There are 88 officially recognized constellations. Of these, 48 are known as ancient or original, meaning they were talked about by the Greeks and probably by the Babylonians and still earlier peoples.
After the 15th century, with the age of the great discoveries and worldwide navigation, the southernmost parts of the sky became known and had to be charted. In addition, across the entire sky were large gaps filled chiefly with dim stars between them.
So in more recent times people have invented the modern constellations to fill up some of these spaces.
Roughly between the bright star Capella and the Big Dipper’s bowl are two examples of modern constellations. The first is Camelopardalis, which in Latin means giraffe.
The other is the Lynx, the only animal constellation that has identical Latin and English names. This celestial feline is rather dim and hard to visualize. Johannes Hevelius (1611-1687) a 17th century Renaissance man, placed it in the sky. Besides being an astronomer, Hevelius was an artist, engraver, well-to-do man of affairs and a leading citizen of Danzig, Poland. Interestingly, the old astronomy books and sky charts, which depicted the constellations as allegorical drawings, placed the lucida (brightest star) of Lynx in the tuft of its tail. And from these drawings it would seem that nearby Leo Minor, the Smaller Lion, is about to provoke a cat fight by biting Lynx’s tail!
Although the telescope was just coming into general use during Hevelius’ time, he openly rejected the new invention. In his star atlas of 1690, he actually tucked a cartoon into the corner of one sky chart showing a cherub holding a card with the Latin motto "The naked eye is best."
In creating Lynx, Hevelius chose a cat-like animal that possesses excellent eyesight. Lynx itself is a region chiefly devoid of bright stars, and Hevelius openly admitted that you would have to have a lynx’s eyes to see it!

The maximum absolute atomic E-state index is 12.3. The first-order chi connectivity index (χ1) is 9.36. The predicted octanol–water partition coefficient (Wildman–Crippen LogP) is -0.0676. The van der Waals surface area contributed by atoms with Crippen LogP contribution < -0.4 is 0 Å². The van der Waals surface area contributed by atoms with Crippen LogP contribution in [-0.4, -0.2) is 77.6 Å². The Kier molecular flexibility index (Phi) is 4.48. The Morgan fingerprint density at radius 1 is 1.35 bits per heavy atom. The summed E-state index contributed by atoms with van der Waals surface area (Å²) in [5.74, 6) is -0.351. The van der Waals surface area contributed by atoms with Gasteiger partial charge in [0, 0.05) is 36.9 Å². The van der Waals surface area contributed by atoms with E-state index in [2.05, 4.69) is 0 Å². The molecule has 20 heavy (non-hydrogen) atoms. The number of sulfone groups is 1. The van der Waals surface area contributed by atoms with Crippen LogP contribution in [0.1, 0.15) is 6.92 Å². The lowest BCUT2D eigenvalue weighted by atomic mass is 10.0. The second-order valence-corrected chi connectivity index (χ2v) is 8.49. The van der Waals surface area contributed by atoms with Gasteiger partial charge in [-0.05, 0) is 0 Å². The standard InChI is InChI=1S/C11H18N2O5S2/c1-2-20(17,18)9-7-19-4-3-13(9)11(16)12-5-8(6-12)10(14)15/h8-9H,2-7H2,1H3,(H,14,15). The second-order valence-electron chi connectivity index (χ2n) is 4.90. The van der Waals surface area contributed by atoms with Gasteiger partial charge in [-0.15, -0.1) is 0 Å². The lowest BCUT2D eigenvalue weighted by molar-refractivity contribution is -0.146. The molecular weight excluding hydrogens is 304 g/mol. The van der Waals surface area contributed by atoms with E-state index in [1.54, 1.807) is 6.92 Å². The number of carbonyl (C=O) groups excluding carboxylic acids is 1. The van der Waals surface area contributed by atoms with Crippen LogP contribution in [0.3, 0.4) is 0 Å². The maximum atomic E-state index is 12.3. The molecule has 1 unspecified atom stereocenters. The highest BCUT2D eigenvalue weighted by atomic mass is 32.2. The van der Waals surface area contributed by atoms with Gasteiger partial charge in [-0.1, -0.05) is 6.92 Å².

Nicolas-Louis de Lacaille (1713-1762) is considered a pioneer in astronomy. Between 1751 and 1753, this modest, but hardworking French astronomer was stationed at the Cape of Good Hope in South Africa where he catalogued the positions of 9,766 southern stars in just 11 months. He is perhaps best remembered today, however, for inventing 14 constellations that he added to the southern sky. Although they are all still officially recognized today, they are all composed mostly of very faint stars, which formed patterns that generally are dim and pointless. Unlike many of the larger, brighter constellations, which were chiefly based on mythology and legend, Lacaille chose to honor inanimate objects.
One of these is in our current evening sky: Antlia Pneumatica, the Air Pump, which was created by Lacaille around the year 1750. Despite being composed chiefly of dim, faint stars it is still officially recognized to this day as a constellation, though its name has since been shortened simply to Antlia, the Pump.
Felis, the Cat
Just above the Pump was another faint star pattern now no longer recognized: Felis, the Cat, the creation of another 18th century Frenchman, Joseph Jerome Le Francais de Lalande (1732-1807). He explained his choice: "I am very fond of cats. I will let this figure scratch on the chart. The starry sky has worried me quite enough in my life, so that now I can have my joke with it."
Although this celestial feline does not exist today, cat fanciers will be consoled by the fact that there are three other members of the cat family -- Leo, the Lion, Leo Minor, the Smaller Lion and Lynx – are well situated and close together in our current evening sky.
Lacaille’s other constellations included a Sculptor’s Chisels (Caela Sculptoris), The Compasses (Circinus), a Chemical Furnace (Fornax Chemica), a Pendulum Clock (Horologium), a Carpenter’s Square (Norma), Hadley’s Octant (Octans Hadleianus), a Painter’s Easel (Equuleus Pictoris), a Mariner’s Compass (Pyxis Nautica), a Rhomboidal Net (Reticulum Rhomboidalis), a Sculptor’s Workshop (Apparatus Sculptoris), a Microscope (Microscopium), a Telescope (Telescopium) and lastly, Table Mountain (Mons Mensae) which overlooked Lacaille’s observatory.
Is it little wonder that when Heber D. Curtis (1872-1942), director of the Lick Observatory, saw a chart depicting all of Lacaille’s creations he exclaimed: "It looks like somebody’s attic!"